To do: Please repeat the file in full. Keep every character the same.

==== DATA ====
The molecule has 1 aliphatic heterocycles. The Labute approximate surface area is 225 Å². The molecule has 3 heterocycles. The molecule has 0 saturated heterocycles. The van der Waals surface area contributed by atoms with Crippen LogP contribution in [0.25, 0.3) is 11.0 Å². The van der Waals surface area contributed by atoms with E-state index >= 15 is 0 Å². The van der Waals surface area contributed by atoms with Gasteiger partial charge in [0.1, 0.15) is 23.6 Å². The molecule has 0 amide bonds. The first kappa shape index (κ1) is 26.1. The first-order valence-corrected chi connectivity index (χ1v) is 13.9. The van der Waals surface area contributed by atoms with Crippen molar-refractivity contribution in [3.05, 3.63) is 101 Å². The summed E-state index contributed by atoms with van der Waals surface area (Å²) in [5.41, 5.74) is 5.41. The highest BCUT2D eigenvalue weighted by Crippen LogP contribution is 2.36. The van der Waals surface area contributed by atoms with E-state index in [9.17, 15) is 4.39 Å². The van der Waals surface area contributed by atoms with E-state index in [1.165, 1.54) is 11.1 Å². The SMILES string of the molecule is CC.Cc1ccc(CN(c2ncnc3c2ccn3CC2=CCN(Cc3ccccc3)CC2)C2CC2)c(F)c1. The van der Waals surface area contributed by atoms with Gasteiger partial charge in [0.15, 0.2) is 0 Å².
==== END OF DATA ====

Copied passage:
The molecule has 1 aliphatic heterocycles. The Labute approximate surface area is 225 Å². The molecule has 3 heterocycles. The molecule has 0 saturated heterocycles. The van der Waals surface area contributed by atoms with Crippen LogP contribution in [0.25, 0.3) is 11.0 Å². The van der Waals surface area contributed by atoms with E-state index >= 15 is 0 Å². The van der Waals surface area contributed by atoms with Gasteiger partial charge in [0.1, 0.15) is 23.6 Å². The molecule has 0 amide bonds. The first kappa shape index (κ1) is 26.1. The first-order valence-corrected chi connectivity index (χ1v) is 13.9. The van der Waals surface area contributed by atoms with Crippen molar-refractivity contribution in [3.05, 3.63) is 101 Å². The summed E-state index contributed by atoms with van der Waals surface area (Å²) in [5.41, 5.74) is 5.41. The highest BCUT2D eigenvalue weighted by Crippen LogP contribution is 2.36. The van der Waals surface area contributed by atoms with E-state index in [9.17, 15) is 4.39 Å². The van der Waals surface area contributed by atoms with E-state index in [1.165, 1.54) is 11.1 Å². The SMILES string of the molecule is CC.Cc1ccc(CN(c2ncnc3c2ccn3CC2=CCN(Cc3ccccc3)CC2)C2CC2)c(F)c1. The van der Waals surface area contributed by atoms with Gasteiger partial charge in [0.15, 0.2) is 0 Å².